As a Jewish community, we read and chant from the Torah, generally, four times each week. When the Torah is removed from (and before it is returned to) the Holy Ark, it is paraded around the congregation. Many have the custom of touching the Torah mantle – with their hands, their prayer book, their Tallit (prayer shawl) — and kissing said object before or after.
The “kiss” is not worshipping the Torah — it is not idolatrous. Those of us who kiss the Torah recognize the Torah’s implicit sacredness as it contains God’s living word — a word that lives on through the ways we engage it. A “word” that teaches us more about who we are and who we can become.
But more than that, it’s as if the Torah is a love letter from God to the Jewish people — and so we kiss it. The kiss is the gentlest expression of our love and our gratitude. We are grateful to be born into this world — with all of its cracks, and bumps, and bruises. We are grateful for our history — all of its ups and downs. And tucked into each kiss is gratitude for the ability to stand on the shoulders of the many who fought for the religious freedom to live as a Jew, freely. We express a love not only for that tradition, but for God and God’s Presence in our life.
But we stopped. We had to. Because the life with which we are blessed is precious and it seemed that the kiss endangered it.
It is not lost on me that the great Physician-Rabbi Maimonides created a dichotomy of “cleanness” nearly 1,000 years ago.
He taught: ein dvrei Torah mikablin tumah – the words of Torah do not contract uncleanness. To the naked eye, it would seem that Rambam was referring to a spiritual “cleanness”—the holiness of the Torah, writ large. But he subsequently clarifies: v’hu shelo yihiyu yadav mtunafot o m’lukhlakhot b’tit ela yirchatzu yidehem v’achar kakh yigu bo – that is, provided that the holder’s hands are not dirty or grimy, else they must wash their hands and after that, they can touch it (the Torah).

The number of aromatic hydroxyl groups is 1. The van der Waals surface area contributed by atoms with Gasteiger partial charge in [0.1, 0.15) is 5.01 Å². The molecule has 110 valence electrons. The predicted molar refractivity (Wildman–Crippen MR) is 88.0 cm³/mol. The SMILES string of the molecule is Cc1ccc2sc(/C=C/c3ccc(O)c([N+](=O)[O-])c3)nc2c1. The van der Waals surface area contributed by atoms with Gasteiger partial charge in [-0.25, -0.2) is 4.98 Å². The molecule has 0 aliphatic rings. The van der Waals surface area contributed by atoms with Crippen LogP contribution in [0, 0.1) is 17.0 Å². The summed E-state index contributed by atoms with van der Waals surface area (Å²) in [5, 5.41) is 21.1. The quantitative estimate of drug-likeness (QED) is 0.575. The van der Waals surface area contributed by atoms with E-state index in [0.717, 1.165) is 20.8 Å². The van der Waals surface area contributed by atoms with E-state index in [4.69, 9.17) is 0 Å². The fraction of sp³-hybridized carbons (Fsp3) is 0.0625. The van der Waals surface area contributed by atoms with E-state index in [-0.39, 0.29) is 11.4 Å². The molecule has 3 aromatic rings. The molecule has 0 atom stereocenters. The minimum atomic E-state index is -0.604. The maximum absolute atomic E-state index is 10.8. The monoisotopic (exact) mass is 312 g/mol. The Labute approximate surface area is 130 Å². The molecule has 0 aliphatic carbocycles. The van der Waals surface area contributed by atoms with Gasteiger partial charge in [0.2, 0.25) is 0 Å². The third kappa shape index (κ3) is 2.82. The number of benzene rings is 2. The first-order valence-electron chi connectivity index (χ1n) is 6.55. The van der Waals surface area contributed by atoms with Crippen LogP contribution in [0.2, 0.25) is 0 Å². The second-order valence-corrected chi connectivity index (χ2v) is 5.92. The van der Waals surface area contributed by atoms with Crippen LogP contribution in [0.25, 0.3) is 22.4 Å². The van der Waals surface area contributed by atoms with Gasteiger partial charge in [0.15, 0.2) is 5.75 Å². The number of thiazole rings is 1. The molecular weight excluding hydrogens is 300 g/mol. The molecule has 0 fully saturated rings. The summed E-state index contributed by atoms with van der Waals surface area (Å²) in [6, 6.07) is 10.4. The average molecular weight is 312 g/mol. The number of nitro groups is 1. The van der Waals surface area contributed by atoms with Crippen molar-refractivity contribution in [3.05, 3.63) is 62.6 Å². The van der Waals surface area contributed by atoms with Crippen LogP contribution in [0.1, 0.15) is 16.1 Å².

It’s almost as if Rambam is saying: you can never take away the sacred power of the love letter. However, if your hands are unclean, then use common sense before you turn God’s word into something profane, causing illness and pain to others.
This week, not only are we not kissing the Torah, but we are no longer gathering physically together. Our synagogue is closed and the sifrei Torah remains alone in the Holy Ark. We are creatively working on opportunities for our community to join in prayer and learning, together, virtually online—as are many synagogues, churches, and mosques.
We begin to find ourselves isolated in our own homes. And though the Torah may not be near, the words of the love letter can still be dear. For it’s in those moments that we can still engage in the words of the Torah—even without the kiss.
My father Rabbi Kerry Olitzky always taught me that we don’t study Torah to learn Torah — we study Torah to learn more about ourselves. That is the nature of the love letter — we see ourselves reflected within it.
The current pandemic is no doubt a challenge to society as we know it. But it also compels each of us to rethink our role in society, in our family, in our own personal world. It challenges us to consider our need for personal learning and growth even more so now.
Such potential for growth and for change links us as a people, and really, as humanity, created in the Image of God. We may explicitly, physically, be separating ourselves from God’s word, but during this time of separation, we should each find the time to engage it more deeply — and in turn, recognize that we are truly never alone…especially if we have Torah.